Energy chat


#21

It’s not obvious to me. What I do think is obvious is that nuclear power is our only hope for sustained energy. We just have to hope that we can find a way to handle the waste safely.


#22

I used to be staunchly anti nuclear and still am re weapons and all weapons for that matter. But I’m coming round to the idea that, yes for energy nuclear is the best long term option. It’s certainly the best bang for the pound - no pun etc.

I should have said it’s obvious we’ll need an alternative energy source rather than rely on fossil fuel types.


#23

I’d bet my pension that once the initial hurdles are overcome and the technology is scaled up solar power will be a great deal cheaper than nuclear. It doesn’t matter how attractive nuclear is, cheap will always win in the end.

VB


#24

Indeed. Which is why I posed the earlier question about the lifespan of the solar gear in hostile desert conditions.


#25

Not sure I agree that the two examples are the same. Shipping Bauxite on the high seas is relatively risk free. Running transmission lines across the Middle East and N Africa, well its hardly a part of the world renowned for political stability.


#26

True dat, nuclear fission is dead in the water. The two power stations planned for Cumbria have just seen a collapse in their backers. No one wants to fund them and no one wants them in their back yard.

Get peddling!

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#27

My point was precisely that it can be easier to move the demand to where the energy is rather than trying to move the energy across a risky landscape. If Europe isn’t prepared to invest in the future of energy then we will go down the toilet. As a destitute backwater we won’t need electricity. The world’s economy will have moved to within easy reach of the sunshine.

VB


#28

We’re already there!

Info from https://www.gov.uk/government/uploads/system/uploads/attachment_data/file/566567/BEIS_Electricity_Generation_Cost_Report.pdf

Solar is going to get even cheaper, nuclear is expensive even without taking into account the disposal issues. That said, it’s hard to see renewables covering all energy usage because the storage is such a massive issue. Maybe once tidal is feasible, but that has loads of issues as well. Or if sodium can replace lithium in batteries where weight is not an issue, but I don’t know if the chemistry works.

I can understand the government removing the feed in tariff, as solar now pays for itself quickly enough without it, but I think that we should be trying to move to a solar panel on every roof, and that kind of thing needs government action. Oh well.


#29

Looking at that table, onshore wind is surely an avenue the Government should be taking.


#30

LOL, this is a Tory government, and all nimbies vote Tory!


#31

All the Tory farmers down here seem only too keen to take the bribe & have turbines erected thus diminishing the amenity of the landscape. Offshore is the way to go.


#32

Even Nimbies need electricity. We will see how they behave once the power cuts hit.They will be gagging for wind turbines and solar panels to be installed.


#33

Even offshore, it looks hideous.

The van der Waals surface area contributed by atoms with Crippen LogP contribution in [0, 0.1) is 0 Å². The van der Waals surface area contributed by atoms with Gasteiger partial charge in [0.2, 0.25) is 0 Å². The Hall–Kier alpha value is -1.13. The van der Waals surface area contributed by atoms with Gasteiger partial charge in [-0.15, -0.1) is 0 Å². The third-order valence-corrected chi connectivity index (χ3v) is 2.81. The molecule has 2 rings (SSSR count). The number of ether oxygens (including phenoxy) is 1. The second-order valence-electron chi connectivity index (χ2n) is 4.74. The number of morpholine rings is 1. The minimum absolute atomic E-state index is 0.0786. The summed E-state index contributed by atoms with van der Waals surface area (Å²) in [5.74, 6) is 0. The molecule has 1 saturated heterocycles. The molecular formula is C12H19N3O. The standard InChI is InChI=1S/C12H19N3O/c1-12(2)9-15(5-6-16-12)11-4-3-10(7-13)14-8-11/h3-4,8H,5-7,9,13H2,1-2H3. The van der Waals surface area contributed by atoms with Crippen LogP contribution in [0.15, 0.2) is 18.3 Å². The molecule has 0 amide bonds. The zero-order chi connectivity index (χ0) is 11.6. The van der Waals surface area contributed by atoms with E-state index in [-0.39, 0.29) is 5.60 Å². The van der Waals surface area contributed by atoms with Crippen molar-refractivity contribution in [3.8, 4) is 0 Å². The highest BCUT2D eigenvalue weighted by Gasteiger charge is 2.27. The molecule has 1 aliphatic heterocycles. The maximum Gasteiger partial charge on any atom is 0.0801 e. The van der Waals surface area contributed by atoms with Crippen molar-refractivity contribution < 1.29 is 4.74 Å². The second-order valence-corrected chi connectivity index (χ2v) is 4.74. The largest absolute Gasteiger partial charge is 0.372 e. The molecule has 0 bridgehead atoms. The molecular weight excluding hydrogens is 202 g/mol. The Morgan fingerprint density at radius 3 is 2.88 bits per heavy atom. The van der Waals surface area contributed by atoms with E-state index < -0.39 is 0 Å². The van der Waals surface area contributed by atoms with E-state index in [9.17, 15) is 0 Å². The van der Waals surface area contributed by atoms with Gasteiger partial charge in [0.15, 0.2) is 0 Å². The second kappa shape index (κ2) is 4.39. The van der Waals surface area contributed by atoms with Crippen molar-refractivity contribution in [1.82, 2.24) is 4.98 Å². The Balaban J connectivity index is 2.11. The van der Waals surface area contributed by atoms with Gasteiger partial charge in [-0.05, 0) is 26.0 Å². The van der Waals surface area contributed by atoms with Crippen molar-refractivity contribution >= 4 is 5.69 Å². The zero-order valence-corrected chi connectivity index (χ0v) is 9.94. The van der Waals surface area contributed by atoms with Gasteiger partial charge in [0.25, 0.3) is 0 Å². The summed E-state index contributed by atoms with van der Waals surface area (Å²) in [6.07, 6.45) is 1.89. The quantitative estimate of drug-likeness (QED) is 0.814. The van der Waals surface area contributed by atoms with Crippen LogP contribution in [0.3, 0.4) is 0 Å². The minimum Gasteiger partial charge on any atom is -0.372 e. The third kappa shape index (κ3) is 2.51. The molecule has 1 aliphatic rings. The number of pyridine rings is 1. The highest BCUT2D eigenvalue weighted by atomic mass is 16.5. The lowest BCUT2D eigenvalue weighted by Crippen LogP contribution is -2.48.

FFS, even Redcar is suffering

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It’s all just a token gesture to renewables. It will never be the answer to our energy issues.


#34

I actually really like wind turbines. I’m always really pleased when I see any. I find them elegant, both in form and function.

I think that offshore is great for large wind farms. Having driven through enormous wind farms in California I’m less keen on that, but the small ones we have in Europe are fine IMO.


#35

It certainly looks a lot closer to the shore than the huge Rampion farm nearing completion off Brighton/Worthing…


#36

the only problem with offshore is the cost. Currently they provide up to to 20 percent of demand (baseload varies but doesn’t drop below 6% at current capacity) but cost twice as much as land base wind farms. If that is a price consumers are prepared to continue to pay, then so be it.


#37

How much does Nuclear cost, about 2 - 3 times coal or gas powered?


#38

I thought there were allegations of impact on sea birds & indeed fish movements although I haven’t looked at whether there’s any real basis for those concerns. I’m generally in favour of them too particularly as the turbines can be a lot larger.

I do think an attractive landscape has some amenity value for those living in or visiting it & it’d be a shame if all the better examples were punctuated by turbines. I realise the aesthetic value is a subjective thing so it’s very much imho.


#39

Depends where you bound the cost. If you treat disposal costs as a separate issue then

Estimated UK LCOE for projects starting in 2015, £/MWh

Power generating technology

Low

Central

High

Nuclear PWR (Pressurized Water Reactor)(a) 82 93 121
Solar Large-scale PV (Photovoltaic) 71 80 94
Wind Onshore 47 62 76
Offshore 90 102 115
Biomass 85 87 88
Natural Gas Combined Cycle Gas Turbine 65 66 68
CCGT with CCS (Carbon capture and storage) 102 110 123
Open-Cycle Gas Turbine 157 162 170
Coal Advanced Supercritical Coal with Oxy-comb. CCS 124 134 153
IGCC (Integrated Gasification Combined Cycle) with CCS 137 148 171

(a) new nuclear power: guaranteed strike price of £92.50/MWh for Hinkley Point C in 2023[54][55])


#40

So you ignore the £5billion disposal costs?